Sadaf Asdinasir Hasi is receiving antibiotics to fight a severe infection in his leg. The 20-year-old was bitten by a snake two months ago in Degaan IDP camp. He and his family had travelled 150km (93 miles) to get here, fleeing the conflict and drought in their village, where Al-Shabaab militants forcibly recruit young men like Hasi.


A young girl shows her foot, disfigured due to constantly walking barefoot

Snake bites are one of the dangers of living in the camps, which are erected on plains where puff adders and other poisonous vipers live. The camp’s doctors have no antivenom and much of the skin on Hasi’s right leg has been destroyed by an infection caused by the bite, leaving him with a large open wound. He needs a skin graft or he could end up losing the leg, but he has no way of finding the $200 (£168) fare to travel the 750km (466 miles) to the hospital in Mogadishu.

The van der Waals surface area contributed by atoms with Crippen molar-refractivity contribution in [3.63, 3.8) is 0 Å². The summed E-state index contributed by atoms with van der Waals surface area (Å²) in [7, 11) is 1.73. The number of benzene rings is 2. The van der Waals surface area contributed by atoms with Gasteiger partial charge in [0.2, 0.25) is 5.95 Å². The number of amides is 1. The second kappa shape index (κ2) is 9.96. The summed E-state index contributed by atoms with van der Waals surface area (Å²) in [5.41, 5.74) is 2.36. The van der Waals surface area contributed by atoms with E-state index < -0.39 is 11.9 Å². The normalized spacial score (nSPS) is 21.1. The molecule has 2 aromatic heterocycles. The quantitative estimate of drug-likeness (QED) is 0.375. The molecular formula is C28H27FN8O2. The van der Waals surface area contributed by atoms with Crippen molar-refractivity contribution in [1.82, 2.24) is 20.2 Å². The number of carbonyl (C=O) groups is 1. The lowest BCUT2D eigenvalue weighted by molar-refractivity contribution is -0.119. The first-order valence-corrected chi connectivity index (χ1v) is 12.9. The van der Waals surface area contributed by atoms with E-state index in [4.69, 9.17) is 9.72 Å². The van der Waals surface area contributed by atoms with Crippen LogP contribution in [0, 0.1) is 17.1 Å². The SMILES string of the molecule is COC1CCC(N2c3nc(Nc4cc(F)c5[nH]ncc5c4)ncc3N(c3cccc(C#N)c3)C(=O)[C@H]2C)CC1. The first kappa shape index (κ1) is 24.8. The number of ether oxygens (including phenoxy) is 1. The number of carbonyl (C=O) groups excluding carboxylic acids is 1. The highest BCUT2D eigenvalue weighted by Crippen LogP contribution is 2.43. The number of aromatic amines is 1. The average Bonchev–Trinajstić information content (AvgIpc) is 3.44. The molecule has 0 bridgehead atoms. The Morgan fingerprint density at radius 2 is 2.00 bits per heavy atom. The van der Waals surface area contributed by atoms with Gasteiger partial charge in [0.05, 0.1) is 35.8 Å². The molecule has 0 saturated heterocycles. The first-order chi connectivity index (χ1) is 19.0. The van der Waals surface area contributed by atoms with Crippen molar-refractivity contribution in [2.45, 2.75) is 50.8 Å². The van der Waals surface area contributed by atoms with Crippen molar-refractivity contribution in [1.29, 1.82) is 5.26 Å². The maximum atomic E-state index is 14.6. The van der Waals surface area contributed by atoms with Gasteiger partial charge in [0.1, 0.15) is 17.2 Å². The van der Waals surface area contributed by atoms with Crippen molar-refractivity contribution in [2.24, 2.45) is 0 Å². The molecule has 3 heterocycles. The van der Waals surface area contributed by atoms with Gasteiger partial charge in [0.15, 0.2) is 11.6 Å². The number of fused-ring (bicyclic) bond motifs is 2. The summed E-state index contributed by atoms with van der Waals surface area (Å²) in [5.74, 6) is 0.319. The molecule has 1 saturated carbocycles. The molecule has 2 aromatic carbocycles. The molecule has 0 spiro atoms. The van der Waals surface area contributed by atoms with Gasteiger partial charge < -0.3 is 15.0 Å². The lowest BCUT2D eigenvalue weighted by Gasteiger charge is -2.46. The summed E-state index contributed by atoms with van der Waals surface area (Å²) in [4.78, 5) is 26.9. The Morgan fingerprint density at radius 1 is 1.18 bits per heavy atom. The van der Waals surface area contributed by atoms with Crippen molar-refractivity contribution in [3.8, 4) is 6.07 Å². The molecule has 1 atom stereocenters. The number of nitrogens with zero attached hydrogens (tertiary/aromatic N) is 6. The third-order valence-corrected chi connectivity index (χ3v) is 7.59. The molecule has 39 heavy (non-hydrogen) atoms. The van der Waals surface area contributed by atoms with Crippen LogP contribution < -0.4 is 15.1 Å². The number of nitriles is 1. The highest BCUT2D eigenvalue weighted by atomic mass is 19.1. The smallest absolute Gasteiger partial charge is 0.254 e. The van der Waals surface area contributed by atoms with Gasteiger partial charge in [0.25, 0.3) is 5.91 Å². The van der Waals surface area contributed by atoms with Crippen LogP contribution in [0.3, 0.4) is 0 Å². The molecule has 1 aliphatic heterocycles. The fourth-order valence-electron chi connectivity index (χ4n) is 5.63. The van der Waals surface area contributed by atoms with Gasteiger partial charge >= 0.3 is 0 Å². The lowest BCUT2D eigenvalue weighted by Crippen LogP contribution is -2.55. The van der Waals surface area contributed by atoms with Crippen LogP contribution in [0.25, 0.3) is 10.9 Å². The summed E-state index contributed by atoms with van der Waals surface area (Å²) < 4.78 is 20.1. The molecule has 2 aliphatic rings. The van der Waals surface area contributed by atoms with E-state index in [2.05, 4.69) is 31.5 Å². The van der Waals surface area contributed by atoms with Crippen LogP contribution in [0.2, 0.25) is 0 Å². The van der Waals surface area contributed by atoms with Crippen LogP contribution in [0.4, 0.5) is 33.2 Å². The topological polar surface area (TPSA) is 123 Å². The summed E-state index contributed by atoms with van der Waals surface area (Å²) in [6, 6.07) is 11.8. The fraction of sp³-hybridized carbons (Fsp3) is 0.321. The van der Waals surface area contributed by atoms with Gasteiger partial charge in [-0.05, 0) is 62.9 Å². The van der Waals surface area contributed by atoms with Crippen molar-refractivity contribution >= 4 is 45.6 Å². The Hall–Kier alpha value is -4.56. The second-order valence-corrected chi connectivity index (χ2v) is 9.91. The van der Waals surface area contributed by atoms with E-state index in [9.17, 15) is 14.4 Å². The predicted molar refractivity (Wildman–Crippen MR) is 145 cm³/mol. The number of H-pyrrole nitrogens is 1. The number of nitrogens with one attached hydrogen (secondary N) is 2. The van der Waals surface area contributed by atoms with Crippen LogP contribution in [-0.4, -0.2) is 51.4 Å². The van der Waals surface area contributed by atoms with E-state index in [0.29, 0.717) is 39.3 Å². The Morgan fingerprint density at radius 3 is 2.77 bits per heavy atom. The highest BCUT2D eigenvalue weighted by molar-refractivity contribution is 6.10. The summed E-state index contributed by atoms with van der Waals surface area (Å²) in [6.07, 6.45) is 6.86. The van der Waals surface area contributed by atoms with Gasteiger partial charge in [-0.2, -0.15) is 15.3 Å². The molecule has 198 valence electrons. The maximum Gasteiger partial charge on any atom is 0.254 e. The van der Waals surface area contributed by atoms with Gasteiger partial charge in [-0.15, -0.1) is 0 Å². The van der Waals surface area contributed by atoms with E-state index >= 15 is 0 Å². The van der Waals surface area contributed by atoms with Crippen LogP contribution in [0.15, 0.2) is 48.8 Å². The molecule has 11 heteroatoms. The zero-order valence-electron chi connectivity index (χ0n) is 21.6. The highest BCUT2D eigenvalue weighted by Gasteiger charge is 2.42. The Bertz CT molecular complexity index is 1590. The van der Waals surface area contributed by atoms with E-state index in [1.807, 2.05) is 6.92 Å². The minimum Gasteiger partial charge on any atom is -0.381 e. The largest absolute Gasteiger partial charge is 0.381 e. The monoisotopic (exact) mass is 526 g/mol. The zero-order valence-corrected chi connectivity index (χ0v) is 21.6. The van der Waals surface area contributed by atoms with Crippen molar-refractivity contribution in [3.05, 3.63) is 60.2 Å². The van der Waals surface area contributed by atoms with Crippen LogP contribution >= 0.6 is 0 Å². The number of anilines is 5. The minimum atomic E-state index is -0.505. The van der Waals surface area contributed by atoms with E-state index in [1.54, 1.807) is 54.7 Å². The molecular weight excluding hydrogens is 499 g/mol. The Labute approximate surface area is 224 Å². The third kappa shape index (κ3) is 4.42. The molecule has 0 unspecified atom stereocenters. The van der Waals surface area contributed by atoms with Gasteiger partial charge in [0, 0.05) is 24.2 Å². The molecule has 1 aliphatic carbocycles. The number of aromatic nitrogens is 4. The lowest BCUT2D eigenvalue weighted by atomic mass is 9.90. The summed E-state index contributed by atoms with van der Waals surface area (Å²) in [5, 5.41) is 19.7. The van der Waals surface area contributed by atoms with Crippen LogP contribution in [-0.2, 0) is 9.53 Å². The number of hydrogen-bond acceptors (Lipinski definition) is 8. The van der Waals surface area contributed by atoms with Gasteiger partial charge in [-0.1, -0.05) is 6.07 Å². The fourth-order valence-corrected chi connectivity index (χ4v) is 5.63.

Nuro Yusef is a 60-year-old birth attendant who says she has delivered about 500 babies in the Xaarxaar camp in the 18 months since she arrived here. “Babies are much smaller than normal now. A lot of pregnant women are aborting in the first trimester. The women are very hungry, so when they are giving birth they are very weak. They have a lot of difficulty getting their milk to come.


Nuro Yusef, a midwife in the Xaarxaar camp

“But the big problem in the camps is that there is so little protection, especially at night,” she says. “There are no lights, no fences and violence and rape against women is a problem. When women go to fetch water or look for firewood or even to the toilet. If there is a rape or attempted rape, it is impossible to find the perpetrator and the men who do this know that.”